If you’ve never had norovirus, consider yourself one of the few and fortunate. Norovirus is the most common cause of acute gastroenteritis among adults and children in the United States with symptoms including fever, vomiting and diarrhea. It causes 19–21 million illnesses and contributes to 56,000–71,000 hospitalizations and 570–800 deaths yearly (1). The virus is highly contagious and commonly spread through contaminated food or water. At the end of 2015, norovirus made headlines because a Chipotle restaurant in Boston had to close its doors for several weeks after 136 patrons became sick with the virus.
Norovirus is part of the family of Caliciviridae. The viral genome is organized into 3 open reading frames that encode several structural and nonstructural proteins. Noroviruses are classified into 5 genogroups, of which only GI, GII and GIV infect humans. Each genogroup is further divided into multiple genotypes. GII.4 is currently the most prevalent genotype, responsible for approximately 60% of norovirus outbreaks globally (2). Norovirus is non-enveloped and contains a positive-sense single-strand RNA genome. Recombination is common in norovirus and is a significant driving force in viral evolution. Specifically, genotype GII.4 is extremely recombinant and new strains of this genotype replace old strains approximately every 2–3 years (3). Investigating new strains is needed to figure out the virus’ evolution and global epidemiology.
In the past, studies on norovirus were limited by the scarcity of sensitive detection tools. However, a number of advances, such as next-generation sequencing (NGS), have significantly improved norovirus detection in infected patients and increased the value of epidemiological studies. In contrast to Sanger sequencing, which is often used to type norovirus infection, NGS provides information about the total viral population within an infected individual. Additionally, the direction of transmission may be identified by comparing the viral alleles in patients linked by infection. Integrating deep sequencing techniques into routine virus diagnostics on clinical samples expands the range of viruses that can be detected and enables characterization of the detected viruses.
Most reports of using NGS in norovirus detection and characterization have focused on the most prevalent genotypes, mostly GII.4. A new proof of principle study by Bavelaar et al. shows that NGS is equally applicable in the detection and characterization of other norovirus genotypes (4). The authors performed direct multiplexed whole genome sequencing on fecal samples from patients with gastroenteritis. The study included eight norovirus positive fecal samples (samples 1–8) that had been previously characterized using the Noronet typing tool (5) and fecal samples from two patients known to have gastroenteritis caused by norovirus but with unknown genotypes (samples 9 and 10). Sufficient amounts of RNA were isolated from all samples to perform whole transcriptome sequencing for the detection of RNA viruses using the REPLI-g WTA Single Cell Kit. Complete genomic norovirus sequences were obtained from all samples. Norovirus genotypes could be determined from all clinical samples by phylogenetic analysis performed with the CLC Genomics Workbench. For samples 1–8, genotyping results were the same as the results based on norovirus sequence analysis using the Noronet typing tool. Norovirus detected in samples 9 and 10 was characterized as norovirus Gll.4. The viruses appeared to be identical and epidemiological info revealed that the samples were from patients that were located in close proximity at the same period of time, indicating that patient to patient transmission was likely.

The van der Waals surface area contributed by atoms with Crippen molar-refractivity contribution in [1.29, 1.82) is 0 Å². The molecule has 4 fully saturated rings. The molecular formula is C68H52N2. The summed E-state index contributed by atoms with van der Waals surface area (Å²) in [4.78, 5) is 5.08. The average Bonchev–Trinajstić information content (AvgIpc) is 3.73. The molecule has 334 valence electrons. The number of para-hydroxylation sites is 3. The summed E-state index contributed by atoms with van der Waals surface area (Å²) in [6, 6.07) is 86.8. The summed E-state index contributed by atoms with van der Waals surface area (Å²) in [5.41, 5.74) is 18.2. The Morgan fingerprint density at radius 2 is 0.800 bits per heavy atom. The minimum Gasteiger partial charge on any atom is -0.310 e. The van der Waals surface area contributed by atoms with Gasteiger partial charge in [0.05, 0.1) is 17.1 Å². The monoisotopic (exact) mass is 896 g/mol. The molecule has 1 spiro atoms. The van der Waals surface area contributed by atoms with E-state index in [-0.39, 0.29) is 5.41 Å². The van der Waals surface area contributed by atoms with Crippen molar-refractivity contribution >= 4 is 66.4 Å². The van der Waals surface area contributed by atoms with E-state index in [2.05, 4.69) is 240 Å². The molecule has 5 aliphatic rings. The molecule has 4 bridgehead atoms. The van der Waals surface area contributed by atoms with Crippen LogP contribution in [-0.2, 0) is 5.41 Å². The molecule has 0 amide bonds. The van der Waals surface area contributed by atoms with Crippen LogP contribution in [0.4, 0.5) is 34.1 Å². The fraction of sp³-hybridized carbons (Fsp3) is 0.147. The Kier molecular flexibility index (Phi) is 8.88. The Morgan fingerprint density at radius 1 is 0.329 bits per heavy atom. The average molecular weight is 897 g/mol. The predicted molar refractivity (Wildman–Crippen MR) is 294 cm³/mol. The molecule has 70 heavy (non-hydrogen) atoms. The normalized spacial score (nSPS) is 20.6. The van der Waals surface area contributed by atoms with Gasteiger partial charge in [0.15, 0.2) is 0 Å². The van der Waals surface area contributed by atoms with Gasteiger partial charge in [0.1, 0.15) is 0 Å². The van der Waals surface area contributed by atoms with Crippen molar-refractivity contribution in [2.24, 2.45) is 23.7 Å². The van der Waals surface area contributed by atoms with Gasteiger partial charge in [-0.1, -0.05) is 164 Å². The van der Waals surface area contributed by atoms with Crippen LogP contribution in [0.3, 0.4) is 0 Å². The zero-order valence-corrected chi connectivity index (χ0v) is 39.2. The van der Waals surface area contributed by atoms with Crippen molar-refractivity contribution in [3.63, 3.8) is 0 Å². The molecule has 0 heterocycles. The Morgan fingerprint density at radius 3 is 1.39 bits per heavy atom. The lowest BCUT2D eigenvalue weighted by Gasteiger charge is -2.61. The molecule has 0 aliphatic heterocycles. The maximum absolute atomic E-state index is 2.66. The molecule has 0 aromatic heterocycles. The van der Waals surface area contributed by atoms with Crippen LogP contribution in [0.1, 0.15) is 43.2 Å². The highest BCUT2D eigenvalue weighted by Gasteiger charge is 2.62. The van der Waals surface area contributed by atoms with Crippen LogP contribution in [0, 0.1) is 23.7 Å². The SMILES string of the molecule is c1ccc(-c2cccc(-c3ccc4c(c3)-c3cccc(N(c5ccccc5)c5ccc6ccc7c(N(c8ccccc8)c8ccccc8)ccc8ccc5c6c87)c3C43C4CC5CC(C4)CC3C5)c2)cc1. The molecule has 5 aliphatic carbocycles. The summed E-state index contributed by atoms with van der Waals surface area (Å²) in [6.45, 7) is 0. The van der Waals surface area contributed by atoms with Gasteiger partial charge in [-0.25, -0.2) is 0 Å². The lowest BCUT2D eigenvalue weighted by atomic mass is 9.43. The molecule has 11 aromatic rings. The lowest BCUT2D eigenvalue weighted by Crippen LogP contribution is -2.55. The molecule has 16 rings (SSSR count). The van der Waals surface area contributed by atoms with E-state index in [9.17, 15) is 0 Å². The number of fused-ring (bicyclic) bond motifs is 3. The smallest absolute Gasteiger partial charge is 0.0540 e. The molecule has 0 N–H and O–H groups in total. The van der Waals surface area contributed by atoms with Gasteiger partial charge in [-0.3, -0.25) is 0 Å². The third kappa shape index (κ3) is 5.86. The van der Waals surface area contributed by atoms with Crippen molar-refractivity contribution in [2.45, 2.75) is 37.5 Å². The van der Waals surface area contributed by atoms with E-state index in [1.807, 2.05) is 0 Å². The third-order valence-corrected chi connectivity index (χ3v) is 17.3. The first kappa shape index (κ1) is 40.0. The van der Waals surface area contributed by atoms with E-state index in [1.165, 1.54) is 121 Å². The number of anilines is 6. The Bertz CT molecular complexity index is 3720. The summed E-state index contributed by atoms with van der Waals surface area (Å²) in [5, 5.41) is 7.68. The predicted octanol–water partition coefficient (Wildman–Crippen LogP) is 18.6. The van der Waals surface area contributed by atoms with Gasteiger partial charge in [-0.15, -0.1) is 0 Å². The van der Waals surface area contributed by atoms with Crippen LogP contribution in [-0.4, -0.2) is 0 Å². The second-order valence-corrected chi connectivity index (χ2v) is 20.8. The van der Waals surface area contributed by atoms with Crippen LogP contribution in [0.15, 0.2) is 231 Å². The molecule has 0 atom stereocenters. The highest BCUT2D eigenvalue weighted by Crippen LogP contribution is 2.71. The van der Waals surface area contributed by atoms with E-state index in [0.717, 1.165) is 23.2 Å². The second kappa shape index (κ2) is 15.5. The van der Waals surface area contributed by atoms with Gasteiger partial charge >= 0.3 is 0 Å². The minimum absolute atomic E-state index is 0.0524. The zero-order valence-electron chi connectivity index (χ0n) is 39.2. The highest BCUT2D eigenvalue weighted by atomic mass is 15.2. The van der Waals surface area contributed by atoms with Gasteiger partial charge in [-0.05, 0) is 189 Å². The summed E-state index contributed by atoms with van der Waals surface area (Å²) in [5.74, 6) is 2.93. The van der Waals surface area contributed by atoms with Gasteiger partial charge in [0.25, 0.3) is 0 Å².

NGS is able to provide information on the microbial make-up of clinical specimens in a single test. In one of the samples in this study, both norovirus and coxsackievirus B1 were detected. Detecting viruses not typically tested for in gastroenteritis can have great clinical utility in cases where the cause of gastroenteritis would otherwise be unknown. Although the sample set was small in this study, the protocol used by the authors to detect and characterize different types of norovirus from clinical specimens was proven reliable, and the results support the utility of NGS in routine diagnostics.
Interested in learning more about whole genome sequencing powered by REPLI-g? Learn more
- 1. http://www.cdc.gov/norovirus/about/overview.html
- 2. Siebenga, J.J.,et al. (2009) Norovirus illness is a global problem: emergence and spread of norovirus GII.4 variants, 2001–2007. J. Infect. Dis. 200, 802.
- 3. Bull, A. (2010) Rapid evolution of pandemic noroviruses of the GII. 4 lineage. PLoS Pathog. 6, 1.
- 4. Bavelaar, H.H. (2015) Whole genome sequencing of fecal samples as a tool for the diagnosis and genetic characterization of norovirus. J. Clin. Virol. 72, 122.
- 5. Kroneman, H. (2011) An automated genotyping tool for enteroviruses andnoroviruses. J. Clin. Virol. 51, 121.
The applications presented here are for research use only. Not for use in diagnostic procedures.